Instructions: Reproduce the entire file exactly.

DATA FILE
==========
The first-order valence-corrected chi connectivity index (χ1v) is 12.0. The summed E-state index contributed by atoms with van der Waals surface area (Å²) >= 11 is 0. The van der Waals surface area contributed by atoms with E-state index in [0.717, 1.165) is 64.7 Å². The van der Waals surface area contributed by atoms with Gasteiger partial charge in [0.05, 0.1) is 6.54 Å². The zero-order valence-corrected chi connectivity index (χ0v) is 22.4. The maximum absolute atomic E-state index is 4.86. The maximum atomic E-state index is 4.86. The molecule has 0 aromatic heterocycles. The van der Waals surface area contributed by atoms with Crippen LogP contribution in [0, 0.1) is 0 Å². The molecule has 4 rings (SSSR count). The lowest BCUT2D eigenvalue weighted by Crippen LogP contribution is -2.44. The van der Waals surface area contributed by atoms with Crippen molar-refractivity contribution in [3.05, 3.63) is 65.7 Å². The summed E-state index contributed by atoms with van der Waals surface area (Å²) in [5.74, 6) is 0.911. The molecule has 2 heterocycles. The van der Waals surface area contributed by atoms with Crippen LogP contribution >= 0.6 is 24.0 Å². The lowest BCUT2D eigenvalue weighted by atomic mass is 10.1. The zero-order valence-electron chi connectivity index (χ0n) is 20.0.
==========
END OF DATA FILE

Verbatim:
The first-order valence-corrected chi connectivity index (χ1v) is 12.0. The summed E-state index contributed by atoms with van der Waals surface area (Å²) >= 11 is 0. The van der Waals surface area contributed by atoms with E-state index in [0.717, 1.165) is 64.7 Å². The van der Waals surface area contributed by atoms with Gasteiger partial charge in [0.05, 0.1) is 6.54 Å². The zero-order valence-corrected chi connectivity index (χ0v) is 22.4. The maximum absolute atomic E-state index is 4.86. The maximum atomic E-state index is 4.86. The molecule has 0 aromatic heterocycles. The van der Waals surface area contributed by atoms with Crippen LogP contribution in [0, 0.1) is 0 Å². The molecule has 4 rings (SSSR count). The lowest BCUT2D eigenvalue weighted by Crippen LogP contribution is -2.44. The van der Waals surface area contributed by atoms with Crippen molar-refractivity contribution in [3.05, 3.63) is 65.7 Å². The summed E-state index contributed by atoms with van der Waals surface area (Å²) in [5.74, 6) is 0.911. The molecule has 2 heterocycles. The van der Waals surface area contributed by atoms with Crippen LogP contribution >= 0.6 is 24.0 Å². The lowest BCUT2D eigenvalue weighted by atomic mass is 10.1. The zero-order valence-electron chi connectivity index (χ0n) is 20.0.